The federal government has launched a consultation process to seek input from stakeholders and industry on potential new regulatory powers for offshore wind farms in Australia.
Wind farms that are to be constructed more than 3 kilometres from shore will fall into Commonwealth waters, meaning the federal government will have responsibility for their regulation.
The Department of the Environment and Energy has issued a consultation paper, seeking feedback from stakeholders on a potential regulatory regime.
Part of the proposed process would see the federal energy minister, currently Angus Taylor, granted decision making powers to approve, or place conditions on, a proposed offshore wind farm.
It would effectively provide the federal energy minister with veto powers over a proposed offshore wind farm in Commonwealth waters.
The intention of the regulatory regime is to ensure the development of offshore wind farms occurs in suitable areas, ensuring that the operation of the wind farms allows the continued use of the oceans for necessary maritime navigation, and is compatible with measures under environmental protection and biodiversity laws.
The department proposes to use the National Offshore Petroleum Safety and Environmental Management Authority (NOPSEMA), to serve as the federal regulator of offshore wind developments.
The federal energy minister would be required to make a formal “declaration” of the suitability of an offshore site for a wind farm under the proposed regulations.
“The declaration stage is designed to identify and prevent potential conflicts in competing interests, and set conditions before a project could progress, such as key stakeholders and consultation requirements, constraints on types of activities, as well as other conditions the Minister considers appropriate,” the consultation paper says.
The department proposes to establish a “commercial licence” that is granted to projects, providing them exclusive access to a region for an offshore wind development for an initial period of 30-years.
Projects would be required to establish a bond, to set aside money for the decommissioning of the offshore wind farm once it had reached the end of its operational life.
“The bond amount will be calculated in accordance with an appropriate method as agreed with the regulator as part of the management plan. Decommissioning bonds are expected to equal the amount it would cost government to decommission all infrastructure should the licence holder fail to meet its decommissioning obligations,” the consultation paper says.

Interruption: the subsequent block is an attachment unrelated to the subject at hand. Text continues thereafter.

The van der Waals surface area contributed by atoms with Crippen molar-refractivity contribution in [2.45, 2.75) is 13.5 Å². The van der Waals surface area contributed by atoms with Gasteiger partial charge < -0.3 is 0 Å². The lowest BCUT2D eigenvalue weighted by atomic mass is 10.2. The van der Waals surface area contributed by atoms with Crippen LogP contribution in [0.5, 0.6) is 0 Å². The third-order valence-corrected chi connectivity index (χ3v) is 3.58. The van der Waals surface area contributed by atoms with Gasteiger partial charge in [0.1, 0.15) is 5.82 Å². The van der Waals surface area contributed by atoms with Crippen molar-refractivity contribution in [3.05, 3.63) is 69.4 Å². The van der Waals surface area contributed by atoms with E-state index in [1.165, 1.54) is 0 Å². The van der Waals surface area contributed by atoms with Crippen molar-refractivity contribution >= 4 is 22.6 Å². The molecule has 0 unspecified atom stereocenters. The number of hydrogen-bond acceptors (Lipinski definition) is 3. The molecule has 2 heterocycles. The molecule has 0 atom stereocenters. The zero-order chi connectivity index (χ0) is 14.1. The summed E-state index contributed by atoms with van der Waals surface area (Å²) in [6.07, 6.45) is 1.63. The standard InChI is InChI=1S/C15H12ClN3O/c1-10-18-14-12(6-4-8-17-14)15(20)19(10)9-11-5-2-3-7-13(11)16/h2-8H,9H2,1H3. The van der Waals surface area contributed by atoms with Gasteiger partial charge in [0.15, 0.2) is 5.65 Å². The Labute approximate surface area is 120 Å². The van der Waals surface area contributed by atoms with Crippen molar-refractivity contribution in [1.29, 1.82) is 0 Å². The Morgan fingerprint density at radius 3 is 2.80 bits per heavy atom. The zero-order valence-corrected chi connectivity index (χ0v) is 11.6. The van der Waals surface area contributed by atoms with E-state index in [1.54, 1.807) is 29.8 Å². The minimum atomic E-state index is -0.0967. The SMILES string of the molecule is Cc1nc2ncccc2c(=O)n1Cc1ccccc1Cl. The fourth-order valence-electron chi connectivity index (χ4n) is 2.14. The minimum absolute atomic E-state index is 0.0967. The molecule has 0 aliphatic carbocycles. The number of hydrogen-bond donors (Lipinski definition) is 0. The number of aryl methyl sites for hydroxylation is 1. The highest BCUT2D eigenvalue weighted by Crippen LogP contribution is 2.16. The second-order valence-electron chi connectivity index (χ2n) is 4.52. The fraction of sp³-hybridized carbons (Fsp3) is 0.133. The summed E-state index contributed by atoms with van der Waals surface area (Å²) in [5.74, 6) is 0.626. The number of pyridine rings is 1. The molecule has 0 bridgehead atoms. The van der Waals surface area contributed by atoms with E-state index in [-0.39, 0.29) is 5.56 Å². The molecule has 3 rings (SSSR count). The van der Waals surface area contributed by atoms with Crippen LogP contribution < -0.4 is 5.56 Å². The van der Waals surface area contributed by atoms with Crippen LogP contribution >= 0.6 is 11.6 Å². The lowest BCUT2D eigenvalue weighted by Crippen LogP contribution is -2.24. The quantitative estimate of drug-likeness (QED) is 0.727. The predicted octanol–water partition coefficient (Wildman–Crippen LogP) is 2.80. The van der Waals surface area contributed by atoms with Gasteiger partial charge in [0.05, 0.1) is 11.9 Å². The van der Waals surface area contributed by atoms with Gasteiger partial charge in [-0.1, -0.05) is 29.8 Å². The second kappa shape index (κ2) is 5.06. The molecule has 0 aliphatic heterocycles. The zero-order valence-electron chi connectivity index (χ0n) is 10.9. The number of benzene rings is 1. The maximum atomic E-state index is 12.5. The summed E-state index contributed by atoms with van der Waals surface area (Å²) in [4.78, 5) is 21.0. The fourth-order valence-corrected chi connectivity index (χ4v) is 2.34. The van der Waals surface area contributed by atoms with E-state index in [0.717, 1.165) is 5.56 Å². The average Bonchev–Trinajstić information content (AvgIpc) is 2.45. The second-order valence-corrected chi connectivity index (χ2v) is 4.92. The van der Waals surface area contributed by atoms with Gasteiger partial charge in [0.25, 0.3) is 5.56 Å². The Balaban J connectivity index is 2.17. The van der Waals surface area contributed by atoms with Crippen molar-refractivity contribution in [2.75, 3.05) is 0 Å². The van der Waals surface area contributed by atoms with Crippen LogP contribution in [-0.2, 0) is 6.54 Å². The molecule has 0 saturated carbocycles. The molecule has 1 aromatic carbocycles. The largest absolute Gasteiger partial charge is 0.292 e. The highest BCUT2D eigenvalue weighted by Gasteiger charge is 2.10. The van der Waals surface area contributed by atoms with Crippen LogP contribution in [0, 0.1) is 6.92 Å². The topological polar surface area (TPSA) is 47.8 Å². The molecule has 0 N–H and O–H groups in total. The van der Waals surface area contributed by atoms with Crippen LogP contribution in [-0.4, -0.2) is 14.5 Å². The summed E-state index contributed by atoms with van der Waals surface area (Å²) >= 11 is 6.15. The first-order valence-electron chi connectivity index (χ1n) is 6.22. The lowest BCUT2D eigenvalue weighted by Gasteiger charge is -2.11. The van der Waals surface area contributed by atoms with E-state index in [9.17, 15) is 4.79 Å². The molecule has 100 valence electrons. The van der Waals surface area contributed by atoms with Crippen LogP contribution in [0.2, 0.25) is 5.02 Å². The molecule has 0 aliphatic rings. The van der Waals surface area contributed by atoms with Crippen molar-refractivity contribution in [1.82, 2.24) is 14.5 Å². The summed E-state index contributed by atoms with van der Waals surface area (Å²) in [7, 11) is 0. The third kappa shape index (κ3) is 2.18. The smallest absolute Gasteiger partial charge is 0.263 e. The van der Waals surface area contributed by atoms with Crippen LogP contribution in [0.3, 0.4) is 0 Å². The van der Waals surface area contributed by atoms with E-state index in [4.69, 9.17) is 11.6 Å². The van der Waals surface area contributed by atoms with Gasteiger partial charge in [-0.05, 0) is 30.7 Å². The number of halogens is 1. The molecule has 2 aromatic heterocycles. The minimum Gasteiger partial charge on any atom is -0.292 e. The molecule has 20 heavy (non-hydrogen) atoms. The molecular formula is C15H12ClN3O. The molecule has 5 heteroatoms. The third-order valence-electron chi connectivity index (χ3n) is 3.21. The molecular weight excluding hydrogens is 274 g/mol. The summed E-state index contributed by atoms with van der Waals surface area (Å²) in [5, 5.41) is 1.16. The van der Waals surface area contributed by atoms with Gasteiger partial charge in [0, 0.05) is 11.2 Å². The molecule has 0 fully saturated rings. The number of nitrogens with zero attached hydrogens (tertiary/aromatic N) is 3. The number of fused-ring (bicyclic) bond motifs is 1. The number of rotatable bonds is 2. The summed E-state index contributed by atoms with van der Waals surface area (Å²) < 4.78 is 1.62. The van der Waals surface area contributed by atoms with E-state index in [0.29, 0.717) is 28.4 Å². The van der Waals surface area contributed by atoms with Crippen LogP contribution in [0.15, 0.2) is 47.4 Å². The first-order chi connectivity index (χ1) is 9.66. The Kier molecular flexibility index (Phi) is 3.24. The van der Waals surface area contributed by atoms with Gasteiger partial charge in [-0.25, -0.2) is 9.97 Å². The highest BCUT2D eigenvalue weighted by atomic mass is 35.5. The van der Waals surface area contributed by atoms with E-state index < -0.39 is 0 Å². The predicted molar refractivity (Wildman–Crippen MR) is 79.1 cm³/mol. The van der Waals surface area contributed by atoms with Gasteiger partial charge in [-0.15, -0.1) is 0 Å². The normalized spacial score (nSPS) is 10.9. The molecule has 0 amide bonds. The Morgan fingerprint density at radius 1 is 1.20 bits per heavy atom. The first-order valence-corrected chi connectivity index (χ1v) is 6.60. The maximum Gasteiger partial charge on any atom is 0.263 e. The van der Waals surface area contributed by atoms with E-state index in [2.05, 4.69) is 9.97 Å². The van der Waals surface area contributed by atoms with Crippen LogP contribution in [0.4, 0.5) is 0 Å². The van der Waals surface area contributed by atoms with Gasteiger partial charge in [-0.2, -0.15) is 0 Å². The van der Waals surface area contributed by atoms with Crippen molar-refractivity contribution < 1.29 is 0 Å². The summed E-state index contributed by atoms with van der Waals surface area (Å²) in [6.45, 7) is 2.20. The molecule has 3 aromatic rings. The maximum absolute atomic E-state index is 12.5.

The minister would also have powers to grant a permit for the construction of transmission infrastructure, that would allow electricity generated by an offshore wind farm to be sent back to the mainland.
Australia has yet to see its first offshore wind farm, but there are a growing number of proposals to see them become part of Australia’s renewable energy ecosystem, including the massive Star of the South proposal.
Lead by Offshore Energy, which was formed under the leadership of CEO Andy Evans, formerly of Acciona, proposes to construct 2,000MW of offshore wind generation capacity off the coast of Victoria.
In November, the Star of the South project announced that it had commenced exploratory testing off the south coast of Gippsland in Victoria
The development of offshore wind farms in Australia has lagged behind developments overseas, due to higher construction costs and the availability of high-quality on-shore wind sites across Australia.
However, interest in offshore developments have grown, with projects able to achieve greater scale through larger turbines and higher generation yields.
The department will also hold two information sessions, on 10 February in Perth and 20 February in Melbourne, to undertake further consultation.
Interested parties have until 28 February to make a submission.